After listening to Sandy speak so passionately about helping these grandparents – many of whom are living in poverty, and never expected to be raising their grandchildren – Renée informed Sandy that Children Incorporated would be happy to provide funding for this special program through our Hope In Action Fund. This fund is maintained for instances just as this. Now Sandy can rest assured that grandparents in her community will receive the support they need to raise their grandchildren to be the most successful students they can be.

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HOW DO I SPONSOR A CHILD IN KENTUCKY?

You can sponsor a child in Kentucky in one of two ways: call our office at 1-800-538-5381 and speak with one of our staff members, or email us at sponsorship@children-inc.org.

25 Years in Pike County

Recently, our Director of U.S. Programs, Renée Kube, and our U.S. Projects Specialist, Shelley Oxenham, visited one of our longest-standing and most stable partnerships – the Family Resource and Youth Services Center (FRYSC) of Pike County in Kentucky. Children Incorporated began our outreach in Kentucky not long after the founding of our organization in 1964. At that time, our program was in only one county in the state: Menifee. Unfortunately, when our volunteer coordinator in Menifee County retired a few years later, no one was able to step in and take her place; so that project site was reluctantly closed.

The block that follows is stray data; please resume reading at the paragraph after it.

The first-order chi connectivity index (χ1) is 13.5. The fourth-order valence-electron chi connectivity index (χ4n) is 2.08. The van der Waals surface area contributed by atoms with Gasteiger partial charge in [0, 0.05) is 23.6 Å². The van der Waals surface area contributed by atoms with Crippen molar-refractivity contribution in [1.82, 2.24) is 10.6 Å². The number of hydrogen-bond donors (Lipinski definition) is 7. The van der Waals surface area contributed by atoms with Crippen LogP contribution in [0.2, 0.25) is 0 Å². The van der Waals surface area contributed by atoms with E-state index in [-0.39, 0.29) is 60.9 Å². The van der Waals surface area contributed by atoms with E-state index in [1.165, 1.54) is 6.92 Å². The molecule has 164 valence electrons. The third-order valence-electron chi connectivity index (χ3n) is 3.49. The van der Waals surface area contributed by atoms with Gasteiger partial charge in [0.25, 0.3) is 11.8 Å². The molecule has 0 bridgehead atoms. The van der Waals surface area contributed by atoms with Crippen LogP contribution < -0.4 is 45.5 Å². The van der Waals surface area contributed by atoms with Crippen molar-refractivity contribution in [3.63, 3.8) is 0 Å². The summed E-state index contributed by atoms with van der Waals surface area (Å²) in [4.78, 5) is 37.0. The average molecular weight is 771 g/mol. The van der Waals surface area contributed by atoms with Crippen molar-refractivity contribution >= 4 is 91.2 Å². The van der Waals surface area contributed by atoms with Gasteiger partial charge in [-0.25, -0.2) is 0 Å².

In order to continue helping children in need in the Appalachian Region of the United States, one of our staff members at the time, Dorothy Carver, went to our founder, Mrs. Jeanne Clarke Wood, with an interesting proposal: her husband was relocating for work from Richmond, Virginia, where our headquarters was located at the time, to North Carolina. Mrs. Carver offered to reinstate our Appalachian Division with a focus in western North Carolina, where extreme poverty was rampant. Mrs. Wood agreed; once Mrs. Carver relocated to North Carolina, she began traveling regularly, steadily expanding our sponsorship program in the state.

Today, Children Incorporated is affiliated with all seventeen public schools in Pike County, which is the easternmost and largest county in North Carolina.

A Breakfast for Champions